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Ciclovia: Open Streets Throughout Latin America

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A confident young participant in San Francisco de Porro

Ciclovia is a Latin American phenomena originating over 30 years ago in Bogotà, Colombia where some streets are closed to allow people to walk, cycle, skate or stroll without traffic. Or, as the advocates would say, Ciclovias “open” the streets to people. Today, Bogotà regularly sees up to 1 million people using the 100 kilometers of streets without traffic every Sunday.

Ciclovia is something of a social movement, with over 350 cities “opening” up streets every week throughout Latin America. Even some North American cities have gotten into the act, with Portland’s Sunday Parkways leading the way but Los Angeles’ CicLAvia, New York’s SummerStreets and even El Paso joining in. The Ciclovias Recreativas of the Americas (CRA) is a loose network of bicycle advocates, public health officials and recreation enthusiasts that provides technical support and encouragement for cities to put on Ciclovias.

One of the CRA’s founders, Enrique Jacoby, is a high official in the Pan American Health Organization, the western hemisphere’s branch of the World Health Organization. Mr. Jacoby is from Peru, has served in the Health Ministry there, and is a fervent opponent of junk food and the sedentary lifestyle enforced by urban design favoring motor vehicles. While with the Peruvian Health Ministry, he pushed through laws securing the rights of cyclists and funding Ciclovias throughout Peru.

I was in Lima for the 8th Congress of the CRA, held in conjunction with the Peruvian conference for the promotion of physical education. Linda Ginenthal from the City of Portland came to speak about Portland’s Sunday Parkways. She told the audience that Portland doesn’t want to have a Ciclovia every week–Sunday Parkways are seen as an invitation to people to try out cycling, maybe with their kids to school, while focusing on making more streets bicycle friendly. In addition to hearing about the many Ciclovias in Peru, I also got to ride a lot. Look for another post soon on my experiences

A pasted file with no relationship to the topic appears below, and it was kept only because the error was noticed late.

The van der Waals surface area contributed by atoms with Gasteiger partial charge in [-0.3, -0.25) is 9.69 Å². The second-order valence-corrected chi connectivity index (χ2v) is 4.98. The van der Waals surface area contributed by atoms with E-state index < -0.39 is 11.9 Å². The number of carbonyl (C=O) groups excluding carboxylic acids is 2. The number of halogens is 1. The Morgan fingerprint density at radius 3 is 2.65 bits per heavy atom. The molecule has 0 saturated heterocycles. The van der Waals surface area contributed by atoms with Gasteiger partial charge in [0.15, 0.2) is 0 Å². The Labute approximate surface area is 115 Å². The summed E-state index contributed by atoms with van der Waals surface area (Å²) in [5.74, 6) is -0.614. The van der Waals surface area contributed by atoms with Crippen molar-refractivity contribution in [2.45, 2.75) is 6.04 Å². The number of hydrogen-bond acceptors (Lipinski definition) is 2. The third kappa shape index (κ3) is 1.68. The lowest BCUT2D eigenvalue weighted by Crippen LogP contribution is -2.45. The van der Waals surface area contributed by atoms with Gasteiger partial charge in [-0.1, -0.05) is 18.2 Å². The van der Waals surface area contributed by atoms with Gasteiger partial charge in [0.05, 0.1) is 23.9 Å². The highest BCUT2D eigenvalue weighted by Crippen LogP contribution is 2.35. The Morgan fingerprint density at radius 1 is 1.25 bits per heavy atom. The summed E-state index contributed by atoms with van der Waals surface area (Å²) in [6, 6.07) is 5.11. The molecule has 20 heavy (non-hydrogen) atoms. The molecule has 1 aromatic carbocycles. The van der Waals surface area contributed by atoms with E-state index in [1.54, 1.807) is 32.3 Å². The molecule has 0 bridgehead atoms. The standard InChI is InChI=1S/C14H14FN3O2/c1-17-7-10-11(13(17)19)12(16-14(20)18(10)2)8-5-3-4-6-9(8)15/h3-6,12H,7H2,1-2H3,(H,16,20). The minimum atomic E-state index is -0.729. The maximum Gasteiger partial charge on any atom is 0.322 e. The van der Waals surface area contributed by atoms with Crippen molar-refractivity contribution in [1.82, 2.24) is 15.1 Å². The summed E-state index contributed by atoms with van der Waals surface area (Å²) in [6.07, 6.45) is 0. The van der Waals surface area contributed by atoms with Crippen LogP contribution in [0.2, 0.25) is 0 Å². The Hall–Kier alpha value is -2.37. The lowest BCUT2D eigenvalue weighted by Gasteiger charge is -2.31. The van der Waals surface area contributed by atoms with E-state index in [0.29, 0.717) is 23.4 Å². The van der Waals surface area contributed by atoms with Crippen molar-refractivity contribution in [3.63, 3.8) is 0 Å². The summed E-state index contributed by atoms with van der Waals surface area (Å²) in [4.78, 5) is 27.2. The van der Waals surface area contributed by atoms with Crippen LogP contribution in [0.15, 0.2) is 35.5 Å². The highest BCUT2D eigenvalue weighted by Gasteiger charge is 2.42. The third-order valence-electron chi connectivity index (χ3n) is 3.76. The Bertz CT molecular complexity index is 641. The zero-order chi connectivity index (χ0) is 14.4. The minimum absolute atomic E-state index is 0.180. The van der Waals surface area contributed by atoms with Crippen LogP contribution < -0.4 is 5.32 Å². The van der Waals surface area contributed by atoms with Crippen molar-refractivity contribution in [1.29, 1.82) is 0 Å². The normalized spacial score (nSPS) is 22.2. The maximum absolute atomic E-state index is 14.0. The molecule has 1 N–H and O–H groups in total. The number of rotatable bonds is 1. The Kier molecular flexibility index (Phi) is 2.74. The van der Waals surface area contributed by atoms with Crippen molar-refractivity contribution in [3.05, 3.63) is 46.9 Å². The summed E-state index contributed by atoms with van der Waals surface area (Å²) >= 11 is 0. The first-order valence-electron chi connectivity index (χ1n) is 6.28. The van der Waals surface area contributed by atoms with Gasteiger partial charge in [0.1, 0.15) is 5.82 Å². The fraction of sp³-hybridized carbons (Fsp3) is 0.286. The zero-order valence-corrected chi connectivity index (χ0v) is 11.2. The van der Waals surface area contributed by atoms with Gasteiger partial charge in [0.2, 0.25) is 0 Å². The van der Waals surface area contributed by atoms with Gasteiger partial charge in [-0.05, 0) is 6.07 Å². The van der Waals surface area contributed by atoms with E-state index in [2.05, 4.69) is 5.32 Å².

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Members of the CRA–on a closed road on a military base

If you have ever visited a Latin American city, you will understand why the Ciclovia is such a welcome relief and so popular. Despite high priced gasoline ($8/gallon in Peru) traffic is heavy, drivers pay little or no attention to pedestrians and cyclists and sidewalks narrow and bike facilities few and far between. Much of the traffic is commercial–taxis, private bus and micro-buses–all racing as they compete for customers. The right side of the road is a dangerous place, with the constant pulling-over of these to pick up and drop off riders. What cyclists there are survive by sneaking their way on side streets or sidewalks. (During my one-week stay in Lima, one driver actually stopped for me as I cycled by. This was so unusual I was shocked!)

Ciclovias provide a welcome respite from the noise, danger and dirt. In addition, many cities have few public parks especially in the exploding edge developments. Ciclovias provide a safe place to play and meet one’s neighbors, as well. At least one day a week.

While it would be awesome to see 1 million cycles riding down Sandy from Troutdale to the East Bank Esplanade, Portland’s experience in making cycling safe every day is the envy of our cycling friends to the South.

About Gettingto2100

Why Getting to 2100? The next century will be a test: can humans use their intelligence and foresight to successfully transition from our consumption-fueled economy to one that balances the needs of humans with the Earth’s available resources. Getting to 2100 aims to be a forum for sharing of good ideas and good works. Got a good example or a new idea? Share it with the world!

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